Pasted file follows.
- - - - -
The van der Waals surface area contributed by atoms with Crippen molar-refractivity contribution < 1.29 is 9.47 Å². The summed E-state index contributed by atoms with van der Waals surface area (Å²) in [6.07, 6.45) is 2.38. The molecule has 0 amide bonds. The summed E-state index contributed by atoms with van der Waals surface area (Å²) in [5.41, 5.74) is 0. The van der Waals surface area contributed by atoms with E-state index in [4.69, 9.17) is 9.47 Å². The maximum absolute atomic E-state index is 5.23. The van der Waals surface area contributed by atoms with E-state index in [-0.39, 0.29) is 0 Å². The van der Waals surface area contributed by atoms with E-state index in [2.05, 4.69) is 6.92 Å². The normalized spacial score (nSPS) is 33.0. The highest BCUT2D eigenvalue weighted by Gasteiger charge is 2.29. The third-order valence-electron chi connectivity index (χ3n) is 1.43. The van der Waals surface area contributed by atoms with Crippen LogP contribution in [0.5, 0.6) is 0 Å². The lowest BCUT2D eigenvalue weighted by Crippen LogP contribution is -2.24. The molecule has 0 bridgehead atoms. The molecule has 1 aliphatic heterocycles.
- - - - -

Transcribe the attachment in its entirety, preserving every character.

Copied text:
The van der Waals surface area contributed by atoms with Crippen molar-refractivity contribution < 1.29 is 9.47 Å². The summed E-state index contributed by atoms with van der Waals surface area (Å²) in [6.07, 6.45) is 2.38. The molecule has 0 amide bonds. The summed E-state index contributed by atoms with van der Waals surface area (Å²) in [5.41, 5.74) is 0. The van der Waals surface area contributed by atoms with E-state index in [4.69, 9.17) is 9.47 Å². The maximum absolute atomic E-state index is 5.23. The van der Waals surface area contributed by atoms with E-state index in [-0.39, 0.29) is 0 Å². The van der Waals surface area contributed by atoms with E-state index in [2.05, 4.69) is 6.92 Å². The normalized spacial score (nSPS) is 33.0. The highest BCUT2D eigenvalue weighted by Gasteiger charge is 2.29. The third-order valence-electron chi connectivity index (χ3n) is 1.43. The van der Waals surface area contributed by atoms with Crippen LogP contribution in [0.5, 0.6) is 0 Å². The lowest BCUT2D eigenvalue weighted by Crippen LogP contribution is -2.24. The molecule has 0 bridgehead atoms. The molecule has 1 aliphatic heterocycles.